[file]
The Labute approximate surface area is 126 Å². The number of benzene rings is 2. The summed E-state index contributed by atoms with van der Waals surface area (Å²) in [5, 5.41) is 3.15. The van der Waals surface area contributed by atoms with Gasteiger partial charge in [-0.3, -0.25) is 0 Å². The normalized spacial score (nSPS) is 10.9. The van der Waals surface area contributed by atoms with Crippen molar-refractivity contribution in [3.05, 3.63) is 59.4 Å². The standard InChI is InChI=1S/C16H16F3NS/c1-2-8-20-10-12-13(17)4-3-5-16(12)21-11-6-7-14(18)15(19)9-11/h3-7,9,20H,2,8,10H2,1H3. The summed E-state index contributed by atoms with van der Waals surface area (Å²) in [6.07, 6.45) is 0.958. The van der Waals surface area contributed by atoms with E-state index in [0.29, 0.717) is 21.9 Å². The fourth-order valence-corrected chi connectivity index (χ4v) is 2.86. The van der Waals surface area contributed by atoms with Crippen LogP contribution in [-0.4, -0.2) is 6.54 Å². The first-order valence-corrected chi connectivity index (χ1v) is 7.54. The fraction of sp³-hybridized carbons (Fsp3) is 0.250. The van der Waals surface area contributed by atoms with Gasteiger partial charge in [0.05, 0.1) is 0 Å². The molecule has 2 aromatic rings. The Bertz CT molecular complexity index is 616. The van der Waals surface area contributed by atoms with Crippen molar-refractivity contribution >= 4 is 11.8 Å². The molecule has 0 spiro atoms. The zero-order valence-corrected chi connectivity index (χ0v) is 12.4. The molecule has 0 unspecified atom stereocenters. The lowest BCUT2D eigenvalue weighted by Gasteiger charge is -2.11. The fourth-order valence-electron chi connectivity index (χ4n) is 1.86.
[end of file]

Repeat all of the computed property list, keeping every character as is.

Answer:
The Labute approximate surface area is 126 Å². The number of benzene rings is 2. The summed E-state index contributed by atoms with van der Waals surface area (Å²) in [5, 5.41) is 3.15. The van der Waals surface area contributed by atoms with Gasteiger partial charge in [-0.3, -0.25) is 0 Å². The normalized spacial score (nSPS) is 10.9. The van der Waals surface area contributed by atoms with Crippen molar-refractivity contribution in [3.05, 3.63) is 59.4 Å². The standard InChI is InChI=1S/C16H16F3NS/c1-2-8-20-10-12-13(17)4-3-5-16(12)21-11-6-7-14(18)15(19)9-11/h3-7,9,20H,2,8,10H2,1H3. The summed E-state index contributed by atoms with van der Waals surface area (Å²) in [6.07, 6.45) is 0.958. The van der Waals surface area contributed by atoms with E-state index in [0.29, 0.717) is 21.9 Å². The fourth-order valence-corrected chi connectivity index (χ4v) is 2.86. The van der Waals surface area contributed by atoms with Crippen LogP contribution in [-0.4, -0.2) is 6.54 Å². The first-order valence-corrected chi connectivity index (χ1v) is 7.54. The fraction of sp³-hybridized carbons (Fsp3) is 0.250. The van der Waals surface area contributed by atoms with Gasteiger partial charge in [0.05, 0.1) is 0 Å². The molecule has 2 aromatic rings. The Bertz CT molecular complexity index is 616. The van der Waals surface area contributed by atoms with Crippen molar-refractivity contribution >= 4 is 11.8 Å². The molecule has 0 spiro atoms. The zero-order valence-corrected chi connectivity index (χ0v) is 12.4. The molecule has 0 unspecified atom stereocenters. The lowest BCUT2D eigenvalue weighted by Gasteiger charge is -2.11. The fourth-order valence-electron chi connectivity index (χ4n) is 1.86.